I was flying into Chicago for an event. Usually I’m a sucker for in-flight wifi, but given that I didn’t have my laptop and I was in the middle of reading a really good book (The Force by Don Winslow), I didn’t pony up for it.
When the plane touched down, I turned off ‘airplane mode’ and the first e-mail to pop up on the screen was from my publisher.
The subject line was: “Holy. Shit.”
I figured it was good news. I was shocked to find out how good it was: Publishers Weekly, the premiere trade magazine for the publishing industry, picked my next book, The Woman from Prague, as one of the best reads of the summer.
Time for some real talk: A lot of authors will tell you reviews and lists don’t matter. I think at least some of those authors are lying. Whenever a new “hot books of the season” list comes out, of course I check it, on the off chance one of my books made the cut. This is rarely the case. That space tends to be reserved for the Big 5 publishers or the hyped literary darlings. It’s rare to see something like what I write: A genre book from a smaller publisher.
So to make a list like that is pretty incredible. And it meant a lot coming from Publishers Weekly. Here’s why: They said some nice things about my first book, but dinged me on the plot (fair). For the second book, they praised the plot but dinged me on tone (also fair). For the third, it was smooth sailing. All praise, no dings.
I hoped for the fourth book I’d make it a step higher—a starred review. If I was improving as a writer, that would be the natural progression. Maybe it’s a silly benchmark. Maybe that’s not even how I should be thinking about it. But I did. I wanted that star.
When the list came out, there was a little blurb about The Woman from Prague, and under that there was a link you could click to see the full review. Every time I clicked it (and I clicked it a lot), it would say the review wasn’t available yet.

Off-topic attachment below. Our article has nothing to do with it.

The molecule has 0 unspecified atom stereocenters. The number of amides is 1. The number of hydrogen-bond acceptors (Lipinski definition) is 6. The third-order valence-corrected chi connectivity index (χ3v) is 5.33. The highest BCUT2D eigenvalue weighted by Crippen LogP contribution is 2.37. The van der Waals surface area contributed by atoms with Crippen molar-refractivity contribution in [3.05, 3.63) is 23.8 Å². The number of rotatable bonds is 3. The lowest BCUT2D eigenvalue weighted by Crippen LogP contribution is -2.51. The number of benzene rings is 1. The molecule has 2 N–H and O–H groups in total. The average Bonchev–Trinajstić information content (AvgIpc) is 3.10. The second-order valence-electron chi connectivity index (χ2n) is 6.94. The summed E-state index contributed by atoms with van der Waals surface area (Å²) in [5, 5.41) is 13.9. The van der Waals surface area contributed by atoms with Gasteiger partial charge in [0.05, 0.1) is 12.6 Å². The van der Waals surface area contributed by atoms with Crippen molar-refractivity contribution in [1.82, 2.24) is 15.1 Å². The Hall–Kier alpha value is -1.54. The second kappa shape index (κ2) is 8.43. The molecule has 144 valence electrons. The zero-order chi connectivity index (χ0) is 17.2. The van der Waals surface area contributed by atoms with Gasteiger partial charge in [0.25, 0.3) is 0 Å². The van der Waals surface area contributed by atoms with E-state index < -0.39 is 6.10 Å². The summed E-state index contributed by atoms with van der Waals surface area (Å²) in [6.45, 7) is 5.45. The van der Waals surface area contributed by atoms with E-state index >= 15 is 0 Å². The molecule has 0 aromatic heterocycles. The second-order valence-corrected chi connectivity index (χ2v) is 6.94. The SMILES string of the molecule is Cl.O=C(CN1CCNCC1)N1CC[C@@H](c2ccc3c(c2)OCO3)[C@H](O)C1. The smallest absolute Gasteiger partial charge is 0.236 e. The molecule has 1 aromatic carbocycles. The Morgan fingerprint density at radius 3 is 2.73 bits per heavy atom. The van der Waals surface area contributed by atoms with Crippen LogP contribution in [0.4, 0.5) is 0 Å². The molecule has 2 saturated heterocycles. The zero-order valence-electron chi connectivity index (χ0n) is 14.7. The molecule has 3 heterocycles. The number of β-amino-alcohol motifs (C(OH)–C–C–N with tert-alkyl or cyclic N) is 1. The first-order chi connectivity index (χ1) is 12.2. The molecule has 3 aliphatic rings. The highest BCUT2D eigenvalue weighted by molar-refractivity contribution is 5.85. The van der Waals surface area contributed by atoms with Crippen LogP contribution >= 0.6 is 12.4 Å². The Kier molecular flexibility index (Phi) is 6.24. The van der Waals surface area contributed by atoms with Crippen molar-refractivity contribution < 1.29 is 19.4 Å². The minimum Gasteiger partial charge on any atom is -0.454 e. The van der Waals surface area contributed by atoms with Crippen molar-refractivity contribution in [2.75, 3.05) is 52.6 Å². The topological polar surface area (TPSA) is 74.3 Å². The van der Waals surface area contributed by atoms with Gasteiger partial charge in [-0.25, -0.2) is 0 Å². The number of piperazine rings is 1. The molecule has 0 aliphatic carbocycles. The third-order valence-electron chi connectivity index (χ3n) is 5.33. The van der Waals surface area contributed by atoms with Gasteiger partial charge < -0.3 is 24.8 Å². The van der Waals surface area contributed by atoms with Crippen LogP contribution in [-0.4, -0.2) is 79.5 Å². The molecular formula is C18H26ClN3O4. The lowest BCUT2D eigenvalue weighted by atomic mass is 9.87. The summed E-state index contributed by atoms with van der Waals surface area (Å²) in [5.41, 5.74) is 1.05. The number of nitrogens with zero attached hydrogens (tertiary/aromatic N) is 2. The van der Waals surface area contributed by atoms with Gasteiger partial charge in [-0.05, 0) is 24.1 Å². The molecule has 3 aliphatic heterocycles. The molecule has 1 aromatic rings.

Weeks passed. Every now and again I’d be working on something and click over to see if it was posted. It went from habit to tic. I’d do it without even realizing I was doing it.
Even knowing that new reviews tend to go up on Fridays, I would do this all week long. Morning and night. When the review finally posted, I froze.
I got my star.
And a hell of a nice pull quote: “Hart’s Kafkaesque fourth novel featuring amateur PI Ash McKenna has great pace, a fascinating relationship between the central characters, and superb atmosphere… Noir fans will be enthralled.”
They went one better, too, putting a picture of my goofy mug at the front of the review section. I don’t tend to keep mementoes, or else I do and end up tossing them after a few years because I don’t like clutter.
But this is a thing I’ll keep.
From a technical book-selling standpoint, this is great: A starred review tends to mean more orders from bookstores and libraries. And the timing couldn’t be better. This is the first book in the series that’ll come out in hardcover, a format which tends to be more popular with libraries.
So right off the bat, more copies should (in theory) go out the door.
It speaks to the importance of trade reviews. The average reader doesn’t know what Publishers Weekly is, but the people who keep the gears of the industry turning—they do.
And, it’s a nice little feather in my cap, as I’m currently without an agent. Mine retired, which means when I finish my next book, I’ll be back on the market. This certainly will not hinder the search.
For as happy as I am from a business perspective, I’ve even more happy from a writing perspective. The trajectory of the reviews was going up, which I took as a good sign: My first book will always be special and important, but I also want it to be the worst book I ever write.
I want the last book I ever write to be the best.
Whether I accomplish that, who knows, all this shit is subjective. But it’s nice to see something that could serve as evidence that, yeah, maybe I am getting better at this.